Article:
Section 32 (second part) of the Contract Act pertains to contract being discharged by its own internal forces- that is, where such impossibility was within their contemplation, at the time of entering into the contract. Then, such dissolution of contract, would be governed by Section 32.
Section 56 of the Contract Act pertains to contract being discharged by an external force or outside impact or a supervening impossibility- that is, such impossibility was never within the contemplation of the parties, at the time of entering into the contract. Then, such dissolution of contract, would be governed by Section 56.
Satisfying all these essentials, a court can refuse or entertain any suit as to specific performance under Section 56 of Indian Contract Act, 1872.
In Supreme Court case, Energy Watchdog v Central Electricity Regulatory Commission (2017) 14 SCC 80, the Gujrat Urjaa Vikas Nigam Limited (GUVNL) issued a public notice inviting proposal for supply of power. Later, Haryana Utilities also initiated a similar bidding process. Adani Enterprises was selected as the successful bidder for 1000 MW of power by GUVNL and a power purchase Agreement was signed between Adani Enterprises and GUVNL. Haryana Utilities also selected Adani Enterprises for 1424 MW and entered into a power purchase Agreement.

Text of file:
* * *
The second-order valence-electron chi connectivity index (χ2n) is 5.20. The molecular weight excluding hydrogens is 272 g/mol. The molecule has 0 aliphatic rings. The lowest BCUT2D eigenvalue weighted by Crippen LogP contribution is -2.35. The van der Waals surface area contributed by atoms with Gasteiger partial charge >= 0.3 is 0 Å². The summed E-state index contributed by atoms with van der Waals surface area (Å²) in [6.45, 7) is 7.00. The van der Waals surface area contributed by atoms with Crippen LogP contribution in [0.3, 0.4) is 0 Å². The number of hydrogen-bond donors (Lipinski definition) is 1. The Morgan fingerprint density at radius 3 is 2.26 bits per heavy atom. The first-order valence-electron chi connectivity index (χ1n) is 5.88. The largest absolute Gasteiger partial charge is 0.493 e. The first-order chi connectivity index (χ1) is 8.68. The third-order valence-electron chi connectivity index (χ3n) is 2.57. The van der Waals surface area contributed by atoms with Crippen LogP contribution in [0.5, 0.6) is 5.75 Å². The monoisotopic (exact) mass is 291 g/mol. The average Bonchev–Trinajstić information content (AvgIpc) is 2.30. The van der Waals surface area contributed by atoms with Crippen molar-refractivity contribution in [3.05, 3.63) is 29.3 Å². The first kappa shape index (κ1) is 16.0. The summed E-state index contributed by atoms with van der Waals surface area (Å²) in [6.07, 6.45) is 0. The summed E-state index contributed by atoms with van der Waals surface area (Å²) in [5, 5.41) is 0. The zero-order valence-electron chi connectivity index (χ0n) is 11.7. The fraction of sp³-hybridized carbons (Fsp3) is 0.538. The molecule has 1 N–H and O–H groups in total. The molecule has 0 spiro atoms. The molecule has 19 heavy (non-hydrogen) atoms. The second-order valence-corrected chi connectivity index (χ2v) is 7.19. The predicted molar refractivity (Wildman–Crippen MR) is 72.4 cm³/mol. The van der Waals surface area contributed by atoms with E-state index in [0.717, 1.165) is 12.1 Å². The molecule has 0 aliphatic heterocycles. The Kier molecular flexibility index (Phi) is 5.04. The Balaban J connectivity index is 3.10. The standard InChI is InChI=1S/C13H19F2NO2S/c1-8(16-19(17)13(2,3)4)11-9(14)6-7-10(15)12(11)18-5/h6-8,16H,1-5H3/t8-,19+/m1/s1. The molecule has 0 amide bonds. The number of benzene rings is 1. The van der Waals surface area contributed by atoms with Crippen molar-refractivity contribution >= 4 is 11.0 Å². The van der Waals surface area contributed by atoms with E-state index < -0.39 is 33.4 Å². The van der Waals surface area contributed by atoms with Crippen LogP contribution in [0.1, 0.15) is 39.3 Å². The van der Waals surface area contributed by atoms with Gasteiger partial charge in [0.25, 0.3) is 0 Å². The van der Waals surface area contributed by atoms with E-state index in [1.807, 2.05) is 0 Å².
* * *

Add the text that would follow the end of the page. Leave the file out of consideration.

Change in laws took place in Indonesia, which increased the export price of the coal from Indonesia, instead of the price that was prevalent in the last 40 years. Adani Enterprises filed a petition under Central Regulatory Electricity Commission seeking relief to discharge them from the performance of the contract on account of frustration. Central Regulatory Electricity Commission refuse and Adani Enterprises went to the Supreme Court.
It was held that “neither was the fundamental basis of contract dislodged, nor was any frustrating event except for the rise in price of coal pointed out. Alternative modes of performance were available, even though at a higher price. Therefore this does not led to the Contract, as a whole being frustrated.”
SUSHILA RAM Advocate with Team Members
The Indian Lawyer & Allied Services